BULLS ISLAND AFTER IRMA
A Short Report
We've had some calls and emails since the storm asking how Bulls Island fared in Hurricane Irma. The short answer is that it did pretty well. The dock, Dominick House and service areas are all in good shape. Power is back on. Some loggerhead sea turtle nests were overtaken by storm surge (as detailed in the Post & Courier). And, yes, there is significant erosion on the beach. With sustained northeast winds and the high tide, this was to be expected on this remote barrier island.
The freshwater impoundments are full. For birders, this means that migratory waterfowl will have an ideal place to overwinter and we can look forward to a good diversity of species.
"Bulls Island is a dynamic place. Every time I go to the island, it has changed, even if it has only been a day. Sometimes the change is dramatic, like after a big storm. That is the story of a barrier island," says Chris Crolley of Coastal Expeditions. "There are 300-year-old oaks on Boneyard Beach today that I have never seen before Irma. Covered in barnacles, they were churned up from the ocean floor and deposited back onto the beach. I don't know the last time they were above water- many decades at least- and are now they are part of the Boneyard experience again."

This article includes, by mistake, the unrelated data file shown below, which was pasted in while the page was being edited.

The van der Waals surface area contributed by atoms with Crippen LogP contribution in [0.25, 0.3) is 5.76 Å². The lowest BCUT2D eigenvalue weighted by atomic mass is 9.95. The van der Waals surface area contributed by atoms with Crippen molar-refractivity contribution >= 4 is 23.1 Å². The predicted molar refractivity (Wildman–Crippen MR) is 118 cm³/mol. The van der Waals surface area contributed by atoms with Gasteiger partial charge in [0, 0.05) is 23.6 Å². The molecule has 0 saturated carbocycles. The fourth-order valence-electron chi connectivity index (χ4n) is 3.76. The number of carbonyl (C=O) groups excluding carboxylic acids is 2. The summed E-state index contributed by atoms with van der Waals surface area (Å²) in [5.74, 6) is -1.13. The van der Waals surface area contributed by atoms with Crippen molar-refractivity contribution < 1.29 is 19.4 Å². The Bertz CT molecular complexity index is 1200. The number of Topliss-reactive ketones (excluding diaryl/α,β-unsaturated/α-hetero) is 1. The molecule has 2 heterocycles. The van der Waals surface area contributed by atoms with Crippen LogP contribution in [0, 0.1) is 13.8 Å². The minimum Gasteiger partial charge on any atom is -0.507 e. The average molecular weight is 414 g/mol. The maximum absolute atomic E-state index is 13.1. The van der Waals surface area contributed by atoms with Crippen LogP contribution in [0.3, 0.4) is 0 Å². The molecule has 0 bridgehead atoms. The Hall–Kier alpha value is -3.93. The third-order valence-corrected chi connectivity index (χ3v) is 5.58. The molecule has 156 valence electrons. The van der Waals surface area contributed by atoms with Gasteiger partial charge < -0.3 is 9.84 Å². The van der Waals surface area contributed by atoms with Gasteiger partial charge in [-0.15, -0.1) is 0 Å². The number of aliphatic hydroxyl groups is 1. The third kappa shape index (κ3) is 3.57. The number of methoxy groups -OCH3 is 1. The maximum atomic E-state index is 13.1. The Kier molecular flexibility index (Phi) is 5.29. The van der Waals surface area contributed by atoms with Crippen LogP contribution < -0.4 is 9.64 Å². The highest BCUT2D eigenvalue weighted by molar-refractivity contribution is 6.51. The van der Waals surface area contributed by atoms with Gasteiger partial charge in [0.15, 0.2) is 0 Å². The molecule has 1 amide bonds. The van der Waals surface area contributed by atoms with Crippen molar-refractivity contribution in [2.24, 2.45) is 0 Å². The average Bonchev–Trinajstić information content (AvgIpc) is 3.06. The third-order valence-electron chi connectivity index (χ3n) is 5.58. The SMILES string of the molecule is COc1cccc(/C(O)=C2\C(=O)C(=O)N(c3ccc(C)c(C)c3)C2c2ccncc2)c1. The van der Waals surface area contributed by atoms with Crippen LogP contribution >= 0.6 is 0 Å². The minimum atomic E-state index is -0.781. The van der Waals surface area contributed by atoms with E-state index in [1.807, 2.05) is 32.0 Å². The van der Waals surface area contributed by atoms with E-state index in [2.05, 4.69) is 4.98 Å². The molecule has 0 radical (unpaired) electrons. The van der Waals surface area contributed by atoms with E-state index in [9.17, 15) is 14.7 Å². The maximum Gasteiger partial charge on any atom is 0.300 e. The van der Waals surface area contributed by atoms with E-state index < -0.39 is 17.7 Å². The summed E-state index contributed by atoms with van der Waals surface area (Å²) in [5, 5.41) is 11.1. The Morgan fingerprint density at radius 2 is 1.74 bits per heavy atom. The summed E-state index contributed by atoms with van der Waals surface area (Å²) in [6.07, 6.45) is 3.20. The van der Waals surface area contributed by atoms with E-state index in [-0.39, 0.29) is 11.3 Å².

Barrier islands protect our estuaries, sea islands and the mainland from taking the brunt of offshore storms like Irma. Because it has remained undeveloped and has no paved roads, it is able to perform this function better than the heavily populated islands to the south.
The only constant on Bulls Island is the perpetual change-- and that change can be beautiful. Come to Bulls Island and see for yourself.
The ferry is running 4 days a week with 2 departures each day.
P.S. If you have specific questions about Cape Romain National Wildlife Refuge or Bulls Island, please contact the refuge management for the official word.